A considerable amount of excellent edible ultra-fresh produce can be grown on anyone’s back yard sun deck, patio, or in odd spots around the garden or on apartment balconies just by using half-a-dozen of the ordinary inexpensive normal-sized (12” diameter x 16” deep) plastic flower pots sold in stores across the nation.
Using ten or so such pots, I grow enough really succulent and delicious tomatoes, cucumbers, and scarlet runner beans to keep my wife and myself amply supplied in late July, August and September — and even into October.
It’s really worth the doing, satisfying and easy too. No digging up of patches of hard ground. No special watering or weeding paraphernalia required. No battles with pests and diseases. Just nominal care with a watering can, and a mild dose of fertilizer every couple of weeks.
This year using only four pots provided us with about five dozen excellent tomatoes, another four pots continuously produced feed after feed of scrumptious scarlet runner beans week after week, which I cut up in French style with a special little gem of a slicing tool (imported from Australia).
Another three shallow pots, saucer shaped, eighteen inches in diameter and about ten inches deep, perfectly mimic the raised earth beds meant to provide the good drainage traditionally recommended for growing cucumbers. Just those three pots of earth, each planted with five seeds, produced all the cucumbers we ourselves needed with more to give away to friends.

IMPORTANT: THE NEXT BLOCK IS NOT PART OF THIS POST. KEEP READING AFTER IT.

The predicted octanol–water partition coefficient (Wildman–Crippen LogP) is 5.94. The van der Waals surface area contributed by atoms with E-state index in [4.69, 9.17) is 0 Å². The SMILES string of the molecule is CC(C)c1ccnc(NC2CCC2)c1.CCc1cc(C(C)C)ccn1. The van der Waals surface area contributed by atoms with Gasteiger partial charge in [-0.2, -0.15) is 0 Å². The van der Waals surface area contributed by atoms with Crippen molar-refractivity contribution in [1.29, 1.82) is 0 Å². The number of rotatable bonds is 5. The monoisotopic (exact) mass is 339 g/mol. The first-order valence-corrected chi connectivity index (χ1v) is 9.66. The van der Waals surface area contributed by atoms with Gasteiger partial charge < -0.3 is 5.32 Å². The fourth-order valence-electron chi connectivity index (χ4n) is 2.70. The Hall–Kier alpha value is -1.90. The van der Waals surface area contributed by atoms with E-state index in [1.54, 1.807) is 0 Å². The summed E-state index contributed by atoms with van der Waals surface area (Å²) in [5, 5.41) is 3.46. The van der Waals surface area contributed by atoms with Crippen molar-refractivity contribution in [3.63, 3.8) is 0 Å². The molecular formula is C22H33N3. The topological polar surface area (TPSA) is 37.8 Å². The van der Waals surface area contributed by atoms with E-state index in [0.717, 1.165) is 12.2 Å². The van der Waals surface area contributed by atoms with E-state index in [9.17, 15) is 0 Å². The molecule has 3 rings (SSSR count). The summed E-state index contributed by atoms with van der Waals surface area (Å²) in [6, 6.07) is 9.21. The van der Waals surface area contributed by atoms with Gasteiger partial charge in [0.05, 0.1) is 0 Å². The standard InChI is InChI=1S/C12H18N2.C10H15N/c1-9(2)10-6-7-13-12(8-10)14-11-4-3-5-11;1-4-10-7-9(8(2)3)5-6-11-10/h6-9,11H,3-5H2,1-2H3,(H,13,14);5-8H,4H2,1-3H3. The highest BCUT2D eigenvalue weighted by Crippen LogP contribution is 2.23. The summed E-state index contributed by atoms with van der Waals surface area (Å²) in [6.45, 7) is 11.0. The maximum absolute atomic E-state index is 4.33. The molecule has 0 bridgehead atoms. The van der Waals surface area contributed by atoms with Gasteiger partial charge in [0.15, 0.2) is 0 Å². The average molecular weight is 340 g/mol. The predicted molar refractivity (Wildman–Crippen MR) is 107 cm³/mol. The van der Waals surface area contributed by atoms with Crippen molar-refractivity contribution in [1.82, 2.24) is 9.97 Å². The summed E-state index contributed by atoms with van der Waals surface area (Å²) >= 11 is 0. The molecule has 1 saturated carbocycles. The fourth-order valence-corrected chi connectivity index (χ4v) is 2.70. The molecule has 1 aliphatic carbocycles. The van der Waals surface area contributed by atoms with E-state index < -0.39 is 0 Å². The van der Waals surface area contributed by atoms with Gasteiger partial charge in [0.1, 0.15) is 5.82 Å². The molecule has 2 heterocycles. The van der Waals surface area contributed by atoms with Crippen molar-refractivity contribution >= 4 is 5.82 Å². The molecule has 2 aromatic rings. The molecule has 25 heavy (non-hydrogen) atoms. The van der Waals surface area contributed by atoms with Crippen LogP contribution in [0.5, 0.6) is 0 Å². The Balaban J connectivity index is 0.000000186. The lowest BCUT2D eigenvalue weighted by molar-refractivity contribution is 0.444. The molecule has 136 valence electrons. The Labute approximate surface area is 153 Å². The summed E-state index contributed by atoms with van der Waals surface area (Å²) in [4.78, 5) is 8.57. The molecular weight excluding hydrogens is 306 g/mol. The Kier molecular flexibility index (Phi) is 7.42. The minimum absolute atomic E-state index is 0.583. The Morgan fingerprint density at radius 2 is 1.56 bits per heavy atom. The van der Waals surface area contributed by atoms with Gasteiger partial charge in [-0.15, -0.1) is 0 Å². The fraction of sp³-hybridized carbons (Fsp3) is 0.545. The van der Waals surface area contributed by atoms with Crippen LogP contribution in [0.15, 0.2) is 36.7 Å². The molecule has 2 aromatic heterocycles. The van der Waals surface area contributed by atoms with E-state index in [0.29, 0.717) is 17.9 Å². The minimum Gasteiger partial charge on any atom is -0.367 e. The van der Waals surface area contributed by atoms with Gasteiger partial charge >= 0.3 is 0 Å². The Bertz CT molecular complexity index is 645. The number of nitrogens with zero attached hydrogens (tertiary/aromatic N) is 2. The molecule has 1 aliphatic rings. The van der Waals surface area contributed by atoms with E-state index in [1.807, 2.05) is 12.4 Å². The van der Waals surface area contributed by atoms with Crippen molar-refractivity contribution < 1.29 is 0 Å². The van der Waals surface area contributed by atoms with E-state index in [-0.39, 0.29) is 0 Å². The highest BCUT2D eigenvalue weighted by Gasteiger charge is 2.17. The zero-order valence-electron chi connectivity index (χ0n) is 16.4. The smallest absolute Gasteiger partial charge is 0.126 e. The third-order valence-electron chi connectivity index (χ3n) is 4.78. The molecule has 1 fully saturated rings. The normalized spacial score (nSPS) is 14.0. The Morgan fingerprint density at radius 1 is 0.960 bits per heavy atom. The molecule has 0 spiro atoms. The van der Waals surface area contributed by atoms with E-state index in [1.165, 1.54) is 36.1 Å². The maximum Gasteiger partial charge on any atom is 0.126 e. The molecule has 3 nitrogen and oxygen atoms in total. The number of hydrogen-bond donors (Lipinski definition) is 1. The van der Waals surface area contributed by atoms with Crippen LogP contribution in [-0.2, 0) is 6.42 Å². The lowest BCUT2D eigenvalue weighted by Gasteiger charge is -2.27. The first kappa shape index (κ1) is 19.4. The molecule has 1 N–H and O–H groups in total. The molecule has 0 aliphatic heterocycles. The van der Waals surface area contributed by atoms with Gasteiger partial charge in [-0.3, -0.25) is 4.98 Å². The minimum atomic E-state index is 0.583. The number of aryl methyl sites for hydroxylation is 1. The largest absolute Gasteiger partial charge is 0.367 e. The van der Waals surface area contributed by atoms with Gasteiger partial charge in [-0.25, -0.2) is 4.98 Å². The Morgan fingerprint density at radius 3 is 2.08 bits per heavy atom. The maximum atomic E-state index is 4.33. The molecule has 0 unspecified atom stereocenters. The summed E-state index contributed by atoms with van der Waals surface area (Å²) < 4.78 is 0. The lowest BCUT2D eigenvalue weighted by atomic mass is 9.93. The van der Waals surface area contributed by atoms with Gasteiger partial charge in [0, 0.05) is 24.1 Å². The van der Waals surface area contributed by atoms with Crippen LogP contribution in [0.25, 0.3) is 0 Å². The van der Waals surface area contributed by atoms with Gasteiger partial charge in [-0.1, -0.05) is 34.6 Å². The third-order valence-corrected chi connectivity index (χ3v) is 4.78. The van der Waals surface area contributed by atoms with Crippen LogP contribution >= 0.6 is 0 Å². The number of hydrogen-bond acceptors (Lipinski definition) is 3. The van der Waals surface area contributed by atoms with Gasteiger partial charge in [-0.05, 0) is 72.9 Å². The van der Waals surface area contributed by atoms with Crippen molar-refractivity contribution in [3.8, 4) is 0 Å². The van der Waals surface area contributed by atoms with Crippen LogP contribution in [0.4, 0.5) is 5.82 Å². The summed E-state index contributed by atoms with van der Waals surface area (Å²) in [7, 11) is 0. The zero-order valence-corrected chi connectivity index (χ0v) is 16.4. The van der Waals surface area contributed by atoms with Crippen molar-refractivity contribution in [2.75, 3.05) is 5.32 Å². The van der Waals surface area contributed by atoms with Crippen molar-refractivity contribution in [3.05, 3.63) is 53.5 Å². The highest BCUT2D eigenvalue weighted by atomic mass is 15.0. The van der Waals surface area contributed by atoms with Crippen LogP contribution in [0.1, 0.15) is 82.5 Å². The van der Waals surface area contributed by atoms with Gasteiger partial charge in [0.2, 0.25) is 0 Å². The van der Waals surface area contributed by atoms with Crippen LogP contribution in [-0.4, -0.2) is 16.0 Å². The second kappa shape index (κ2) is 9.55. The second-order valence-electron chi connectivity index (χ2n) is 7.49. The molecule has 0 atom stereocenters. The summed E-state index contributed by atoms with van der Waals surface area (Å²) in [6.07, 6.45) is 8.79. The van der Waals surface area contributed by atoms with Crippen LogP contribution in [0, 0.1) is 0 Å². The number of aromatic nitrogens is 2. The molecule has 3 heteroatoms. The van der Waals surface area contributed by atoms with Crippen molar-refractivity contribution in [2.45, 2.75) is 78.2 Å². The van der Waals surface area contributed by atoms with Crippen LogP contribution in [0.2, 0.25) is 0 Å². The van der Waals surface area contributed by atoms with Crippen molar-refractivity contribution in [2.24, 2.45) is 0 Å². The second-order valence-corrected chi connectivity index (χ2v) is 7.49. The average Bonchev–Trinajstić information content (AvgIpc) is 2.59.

The tomato plants, if placed next to a post or trellis, will climb six or eight feet high, the beans, with their brilliantly coloured scarlet flowers which hummingbirds cannot resist, will climb up trellis, strings and sticks as high or higher, and cucumbers if given a tomato cage to tempt them to initially climb up a couple of feet will readily do so then snake back down to ground level and spread out in all directions. My cucumber pots are placed conveniently on an old wooden table I made many years ago. This keeps them shielded from any damage caused by lying on wet ground and, being raised up, they are easily harvested when ripe.
In each of two or three other pots I grow a tobacco plant. They grow up very strong and high and are very attractive with enormous, deep green leaves. In the fall each produces a large spray of delicately-coloured flowers which are also much loved by hummingbirds. In October the leaves can be picked and hung up in the sun, but sheltered from the rain, until they are cured. The flower pods produce a prolific amount of tiny seeds, no larger than grains of pepper. When dried the 20” to 30” long and 12” wide leaves can be stored in the basement in paper bags for later spraying with rum or other seasoning and smoked in a pipe if desired. But that is an involved process I have yet to master with any true success.
Each fall I save enough of the scarlet-runner-bean pods, when they have turned yellow or brown and crisp, and each containing about five beans, to use for planting the next years crop. And when eating an especially finely-flavored tomato I pick out some of its seeds and drop them on a paper serviette, let them dry, and put them away for planting next spring.